By Dan Marinucci, Special to Tire Business
AKRON — Many tire and automotive service providers assume that unhappy customers automatically voice their dissatisfaction with their work.
Beware, because some aspects of human nature may turn that disgruntled customer away from you and toward a competitor. Here's why.
First, vehicle comebacks are serious matters no matter how insignificant the issue may appear to a tire dealer or service shop. After all, unhappy customers usually don't return. Worse yet, they say negative things about your service instead of complimenting it and generating referrals.
Hands down, repeat and referral business is the least-expensive work you'll ever attract – ever. The healthiest service providers always thrive on repeat customers and their personal referrals. And this doesn't just apply to automotive maintenance and repairs. Rather, it applies to any business providing services of any kind.
We're all human and we all make mistakes from time to time. The single thing that distinguishes many tire dealers and service shops is how they react to and address those mistakes. Mind you, your customer's issue may be real or perceived. But what matters most is that you're aware of it. Obviously, you can't respond to an issue that you don't know exists.
There's an element of human nature that some service personnel overlook. In previous columns, I've emphasized that you only get one chance to make that critical first impression — therefore, it should be a positive, winning impression. Similarly, many modern consumers only give service providers one chance to do a job correctly.
Over the years, countless — and I do mean countless — people have told me they're too busy to cope with auto service facilities that don't deliver a correct repair on the first try. They believe their time is far too valuable to spend it revisiting a repair shop. They've got more important things to do than plead their case a second time with you or anyone else in a service business.
So, contrary to your beliefs and/or experience, these customers don't complain. Instead, they consider the experience a lesson learned and then take their vehicles elsewhere.
Throughout my travels, I've seen dozens of auto service businesses displaying this or a similar notice in the customer waiting area: “If you like our service, tell others. If you don't like it, tell US!”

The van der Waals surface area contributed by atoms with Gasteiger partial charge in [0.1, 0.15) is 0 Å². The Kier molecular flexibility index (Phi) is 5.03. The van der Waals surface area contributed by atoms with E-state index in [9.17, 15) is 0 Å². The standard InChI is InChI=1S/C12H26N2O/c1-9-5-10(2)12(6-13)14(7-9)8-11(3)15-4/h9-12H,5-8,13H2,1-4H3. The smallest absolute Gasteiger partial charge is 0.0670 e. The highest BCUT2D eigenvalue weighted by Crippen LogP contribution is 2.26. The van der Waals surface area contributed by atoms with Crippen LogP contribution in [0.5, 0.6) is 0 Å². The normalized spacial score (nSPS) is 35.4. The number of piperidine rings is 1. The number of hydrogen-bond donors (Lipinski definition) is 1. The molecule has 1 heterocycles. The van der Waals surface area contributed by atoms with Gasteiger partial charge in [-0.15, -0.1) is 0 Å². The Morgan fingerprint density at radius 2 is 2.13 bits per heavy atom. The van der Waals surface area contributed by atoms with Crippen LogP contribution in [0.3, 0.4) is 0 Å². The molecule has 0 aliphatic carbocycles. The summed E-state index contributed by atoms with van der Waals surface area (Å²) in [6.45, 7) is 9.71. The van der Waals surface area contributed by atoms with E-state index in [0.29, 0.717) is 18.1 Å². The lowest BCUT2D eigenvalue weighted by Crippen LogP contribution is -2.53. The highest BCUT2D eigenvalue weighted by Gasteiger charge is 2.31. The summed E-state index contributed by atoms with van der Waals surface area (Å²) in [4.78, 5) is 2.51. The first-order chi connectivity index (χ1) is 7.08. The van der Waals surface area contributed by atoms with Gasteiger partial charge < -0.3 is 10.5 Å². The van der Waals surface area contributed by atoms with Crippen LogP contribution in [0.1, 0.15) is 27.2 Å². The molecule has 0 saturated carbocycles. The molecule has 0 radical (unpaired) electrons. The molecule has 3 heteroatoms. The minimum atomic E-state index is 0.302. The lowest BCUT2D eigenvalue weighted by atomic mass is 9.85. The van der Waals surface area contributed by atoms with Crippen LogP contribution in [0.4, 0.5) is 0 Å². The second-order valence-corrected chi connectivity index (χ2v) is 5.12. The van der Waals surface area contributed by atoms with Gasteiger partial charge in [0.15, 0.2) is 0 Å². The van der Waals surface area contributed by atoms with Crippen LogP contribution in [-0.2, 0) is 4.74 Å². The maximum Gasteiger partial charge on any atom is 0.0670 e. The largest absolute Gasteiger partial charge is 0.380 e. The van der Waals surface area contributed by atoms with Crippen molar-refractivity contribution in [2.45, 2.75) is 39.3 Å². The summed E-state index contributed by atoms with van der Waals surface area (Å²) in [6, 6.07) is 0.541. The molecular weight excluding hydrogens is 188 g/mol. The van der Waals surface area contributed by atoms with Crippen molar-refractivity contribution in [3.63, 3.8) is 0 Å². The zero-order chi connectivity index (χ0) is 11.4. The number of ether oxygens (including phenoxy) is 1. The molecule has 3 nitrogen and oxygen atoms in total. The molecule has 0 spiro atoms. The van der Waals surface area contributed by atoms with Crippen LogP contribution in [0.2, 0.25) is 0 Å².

That may sound clever to some folks, but to many of those harried consumers out there who depend on reliable transportation, such an axiom is trite nonsense.
Consider another aspect of human nature: Many people avoid face-to- face confrontations. Yes, this consumer may believe he or she has a legitimate beef with your service. But in the long run, they think that taking their business elsewhere is less stressful than arguing with you.
The thing that is doubly vexing about these kinds of customers is that they often gripe to friends and relatives about their dissatisfaction, yet at the same time, they won't admit that they never gave the repair shop an opportunity to resolve the issue.
Simply put, it's much easier to place all the blame on your shop's crew than it is for the disgruntled customer to take any responsibility themselves.
Finally, these factors should convince tire dealers and service shop operators to create a formal customer follow-up program of one kind or another. Budget for it. Invest in it. Some bosses have told me that follow ups are a needless expense. I respond by saying that effective follow ups are invaluable investments in the future of your business.
I favor personal telephone follow ups. Someone who's uneasy talking to you in person may readily communicate with a welcome voice on the other end of the line.
What's more, that personal call may be the most memorable way to exceed that person's expectations of your dealership or service shop.
Dan Marinucci is a free-lance automotive service writer and former editor of two automotive service magazines who writes a regular auto service column for Tire Business. He can be reached via email at [email protected]. His previous columns are available at www.tirebusiness.com.